Here are some links to Internet sources that can help you build powerful search strategies!
Key concepts are those words or phrases that address the major themes of your topic. They are the words or phrases or both that you can draw directly from your research question.
For example: What ethical questions do "designer babies" raise?
Obviously, ethical questions and designer babies are the initial key concepts to enter into the search box when looking for books or journal articles in OneSearch or the library databases. Ethical questions could be simplified to ethics for more efficient searching.
While you search you will encounter synonyms, acronyms, and alternative terms as subject terms, or words in titles, such as Pre-implantation Genetic Diagnosis, PGD, etc. These alternative terms are also good words to add to your keyword arsenal.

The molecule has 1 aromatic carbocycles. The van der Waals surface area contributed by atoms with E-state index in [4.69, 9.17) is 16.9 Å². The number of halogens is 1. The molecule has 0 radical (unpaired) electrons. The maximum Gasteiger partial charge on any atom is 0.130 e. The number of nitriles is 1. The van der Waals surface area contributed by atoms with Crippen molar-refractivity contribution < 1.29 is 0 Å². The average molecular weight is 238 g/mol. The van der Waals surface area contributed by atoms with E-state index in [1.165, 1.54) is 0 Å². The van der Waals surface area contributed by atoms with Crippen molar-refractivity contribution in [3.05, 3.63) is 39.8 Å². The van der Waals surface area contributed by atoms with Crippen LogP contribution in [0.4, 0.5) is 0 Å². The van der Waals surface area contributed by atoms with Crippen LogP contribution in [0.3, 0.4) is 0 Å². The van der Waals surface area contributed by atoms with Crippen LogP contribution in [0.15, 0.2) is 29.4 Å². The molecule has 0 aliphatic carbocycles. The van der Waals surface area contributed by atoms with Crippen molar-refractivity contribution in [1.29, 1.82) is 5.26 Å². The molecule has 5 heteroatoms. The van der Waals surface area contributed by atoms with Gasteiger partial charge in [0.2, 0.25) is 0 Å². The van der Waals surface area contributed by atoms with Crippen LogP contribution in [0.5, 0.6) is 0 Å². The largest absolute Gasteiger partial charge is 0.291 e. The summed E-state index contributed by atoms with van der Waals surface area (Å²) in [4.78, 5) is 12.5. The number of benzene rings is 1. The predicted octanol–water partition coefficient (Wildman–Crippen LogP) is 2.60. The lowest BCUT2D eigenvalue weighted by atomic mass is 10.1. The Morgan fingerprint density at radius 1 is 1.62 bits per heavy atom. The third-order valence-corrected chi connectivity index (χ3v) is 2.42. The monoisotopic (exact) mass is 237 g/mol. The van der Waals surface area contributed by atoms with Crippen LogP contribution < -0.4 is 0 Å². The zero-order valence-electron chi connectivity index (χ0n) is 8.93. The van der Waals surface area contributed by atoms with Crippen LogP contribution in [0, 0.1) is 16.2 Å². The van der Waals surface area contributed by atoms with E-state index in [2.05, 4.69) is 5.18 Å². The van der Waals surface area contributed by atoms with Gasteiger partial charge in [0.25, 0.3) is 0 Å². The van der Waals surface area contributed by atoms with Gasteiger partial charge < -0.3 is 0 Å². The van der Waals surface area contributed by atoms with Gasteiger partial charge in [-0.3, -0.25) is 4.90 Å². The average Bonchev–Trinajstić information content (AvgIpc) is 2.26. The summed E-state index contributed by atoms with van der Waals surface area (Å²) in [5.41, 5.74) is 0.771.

When searching more than one keyword at a time using library research tools, it is best practice to combine the terms with the Boolean connectors AND, OR, NOT.
ethics AND (designer babies OR PGD)
See the video below!
Unlike basic Google, the library catalog and research databases are not good with natural language or phrase searching. Just entering a string of keywords into a search box won't work well either.
What works best are Boolean operators - the combining words AND,OR,NOT between search terms. This video from the University of Auckland Libraries in Australia explains Boolean operators very well, and shows how they work in library catalogs, databases, and even Advanced Google.